In a sea of book series, the standalone novel can be a breath of fresh air. What are the virtues of the standalone novel and what makes for a good one? Might there be a resurgence of the standalone novel in the near future?
Here are tips from the titular CapClave 2022 panel. The panelists were: Ian Randall Strock, Irene Gallo, Craig Laurence Gidney, Natalie Lurs, T. Kingfisher/Ursula Vernon, and Cathy Green.
Benefits of a Standalone Novel For Readers
- Closure! No worries that the story won’t get resolved
- Self-Contained – You don’t need external sources to “get” the story
- Good for slower readers
- If the author writes in a shared universe, you can enjoy each of them without the huge novel commitment
- Often they’re smaller stories, more character-oriented, less save-the-world
- Back in the day — easier for readers, when earlier books in the series would go out of print. Not as useful in this day of ebooks and print on demand
- Better for book clubs!
- Can be used as a re-entry point to a large shared-universe series
Do Standalones Tend Toward Smaller Stakes?
- Many are more intimate (there are fewer Horror series)
- Some are stories that are more about the vibe than the stakes
- Fairytale books. Literary novels.
- Not necessarily! But in a series, there’s always the pressure to escalate
- The ‘beautiful mess’ of a story lives here (Starless Sea, Night Circus)
- “Puzzlebox” stories, where you can only figure it out once
- Less common with Fantasy, because of the pressure to explain stuff, so the book is taken seriously
Why Write Standalone Books Today?
- Some people just have one book in them (at least for that character and setting)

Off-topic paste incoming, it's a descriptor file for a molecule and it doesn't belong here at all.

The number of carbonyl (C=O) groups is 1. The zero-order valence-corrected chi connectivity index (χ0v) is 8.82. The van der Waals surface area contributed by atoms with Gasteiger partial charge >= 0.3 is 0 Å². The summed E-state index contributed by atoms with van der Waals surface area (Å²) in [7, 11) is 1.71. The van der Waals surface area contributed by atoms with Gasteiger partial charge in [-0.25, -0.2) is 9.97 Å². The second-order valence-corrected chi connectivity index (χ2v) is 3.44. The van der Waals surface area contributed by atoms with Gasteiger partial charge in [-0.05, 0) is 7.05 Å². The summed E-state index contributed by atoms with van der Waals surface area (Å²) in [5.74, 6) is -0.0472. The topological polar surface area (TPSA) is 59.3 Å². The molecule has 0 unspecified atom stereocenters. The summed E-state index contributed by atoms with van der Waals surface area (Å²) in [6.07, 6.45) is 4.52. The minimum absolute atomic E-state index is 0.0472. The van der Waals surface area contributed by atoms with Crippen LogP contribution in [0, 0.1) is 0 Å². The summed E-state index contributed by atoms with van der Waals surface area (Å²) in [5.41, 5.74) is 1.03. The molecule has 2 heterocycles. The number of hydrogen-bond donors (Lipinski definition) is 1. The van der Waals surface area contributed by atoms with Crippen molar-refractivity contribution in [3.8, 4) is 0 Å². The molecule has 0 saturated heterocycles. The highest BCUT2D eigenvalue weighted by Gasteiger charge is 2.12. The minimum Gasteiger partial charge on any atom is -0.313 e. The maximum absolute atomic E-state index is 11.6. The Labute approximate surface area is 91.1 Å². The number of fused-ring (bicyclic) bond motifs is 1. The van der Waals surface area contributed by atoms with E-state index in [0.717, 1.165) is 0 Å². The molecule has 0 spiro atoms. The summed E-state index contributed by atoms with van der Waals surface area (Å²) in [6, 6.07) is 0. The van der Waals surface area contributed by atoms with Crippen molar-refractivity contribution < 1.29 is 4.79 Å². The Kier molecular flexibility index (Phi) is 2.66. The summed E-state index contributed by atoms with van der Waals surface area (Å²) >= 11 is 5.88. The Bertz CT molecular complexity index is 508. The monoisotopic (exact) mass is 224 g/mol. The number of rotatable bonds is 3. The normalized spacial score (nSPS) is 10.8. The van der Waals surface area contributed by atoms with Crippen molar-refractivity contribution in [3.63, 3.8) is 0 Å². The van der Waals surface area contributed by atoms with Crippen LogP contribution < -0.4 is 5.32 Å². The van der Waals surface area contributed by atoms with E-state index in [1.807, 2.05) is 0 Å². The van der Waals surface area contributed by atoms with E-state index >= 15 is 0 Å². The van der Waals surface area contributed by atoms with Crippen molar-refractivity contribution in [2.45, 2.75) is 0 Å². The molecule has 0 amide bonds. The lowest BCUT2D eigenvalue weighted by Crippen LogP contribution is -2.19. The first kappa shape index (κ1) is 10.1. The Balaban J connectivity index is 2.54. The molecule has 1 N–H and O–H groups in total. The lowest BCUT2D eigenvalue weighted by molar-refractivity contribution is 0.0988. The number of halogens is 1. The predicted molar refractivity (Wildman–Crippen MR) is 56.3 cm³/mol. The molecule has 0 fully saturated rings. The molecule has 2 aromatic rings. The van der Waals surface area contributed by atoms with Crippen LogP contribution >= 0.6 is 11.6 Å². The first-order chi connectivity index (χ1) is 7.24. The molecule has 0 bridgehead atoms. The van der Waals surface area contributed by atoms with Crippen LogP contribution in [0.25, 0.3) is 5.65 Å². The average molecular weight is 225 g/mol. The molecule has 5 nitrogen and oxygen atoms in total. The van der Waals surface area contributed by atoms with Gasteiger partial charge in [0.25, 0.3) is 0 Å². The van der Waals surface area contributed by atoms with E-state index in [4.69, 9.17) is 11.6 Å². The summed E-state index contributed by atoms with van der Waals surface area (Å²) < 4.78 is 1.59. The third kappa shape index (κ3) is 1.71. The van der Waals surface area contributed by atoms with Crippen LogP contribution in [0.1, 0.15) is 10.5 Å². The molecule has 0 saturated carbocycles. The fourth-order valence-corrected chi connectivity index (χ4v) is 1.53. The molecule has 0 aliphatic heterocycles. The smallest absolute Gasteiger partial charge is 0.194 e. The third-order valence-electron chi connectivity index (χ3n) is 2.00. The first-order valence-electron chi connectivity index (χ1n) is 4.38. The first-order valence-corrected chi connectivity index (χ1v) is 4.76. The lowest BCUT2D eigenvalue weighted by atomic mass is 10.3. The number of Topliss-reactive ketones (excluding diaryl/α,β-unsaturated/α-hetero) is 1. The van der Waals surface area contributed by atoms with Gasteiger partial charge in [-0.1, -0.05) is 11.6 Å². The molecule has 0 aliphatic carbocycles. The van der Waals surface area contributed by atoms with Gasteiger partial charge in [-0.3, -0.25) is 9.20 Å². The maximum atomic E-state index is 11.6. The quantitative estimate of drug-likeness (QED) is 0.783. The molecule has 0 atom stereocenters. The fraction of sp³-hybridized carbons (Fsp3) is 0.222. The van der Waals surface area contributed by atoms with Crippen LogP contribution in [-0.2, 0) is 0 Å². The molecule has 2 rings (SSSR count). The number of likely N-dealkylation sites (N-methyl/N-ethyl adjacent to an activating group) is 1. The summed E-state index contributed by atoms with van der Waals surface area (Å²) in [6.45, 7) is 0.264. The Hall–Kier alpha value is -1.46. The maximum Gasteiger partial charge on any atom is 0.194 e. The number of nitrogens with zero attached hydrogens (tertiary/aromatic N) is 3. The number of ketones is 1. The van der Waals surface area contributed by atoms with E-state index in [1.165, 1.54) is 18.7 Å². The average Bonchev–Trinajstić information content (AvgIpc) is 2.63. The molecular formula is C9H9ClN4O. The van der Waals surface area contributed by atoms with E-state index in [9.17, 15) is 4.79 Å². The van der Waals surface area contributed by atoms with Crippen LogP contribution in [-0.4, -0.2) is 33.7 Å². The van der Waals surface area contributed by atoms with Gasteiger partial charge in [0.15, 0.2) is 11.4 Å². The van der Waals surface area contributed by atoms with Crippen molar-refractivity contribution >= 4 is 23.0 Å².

- There’s been a resurgence of interest!
- With e-books, the book-length pressures of traditional publishing have diminished. You can have novellas and shorts published just as easily as 700 page tomes
- A lot of the fast-pub series (with or without being made up of standalone books) are the modern version of the serialized story.
- It can be easier to write without the weight of expectations — attributed to Patrick Rothfuss
Besides, every book needs to stand alone. You don’t have to tie everything up! Even if the story isn’t finished, if you don’t give the reader a sense of closure in at least one aspect: an emotional arc, a completed task, what have you, many readers will feel cheated.
Do you prefer to read standalone books? What are some of your favorites?
If you read books written before, say, 1990, a LOT of sf and fantasy were standalone. There were the occasional sequel.
And standalone does not mean that you don’t get big picture and huge stakes (he says, pointing at his own novel 11,000 Years).
Btw, I’m doing what I can, and once I’m back in print, I’ve got three more standalones…
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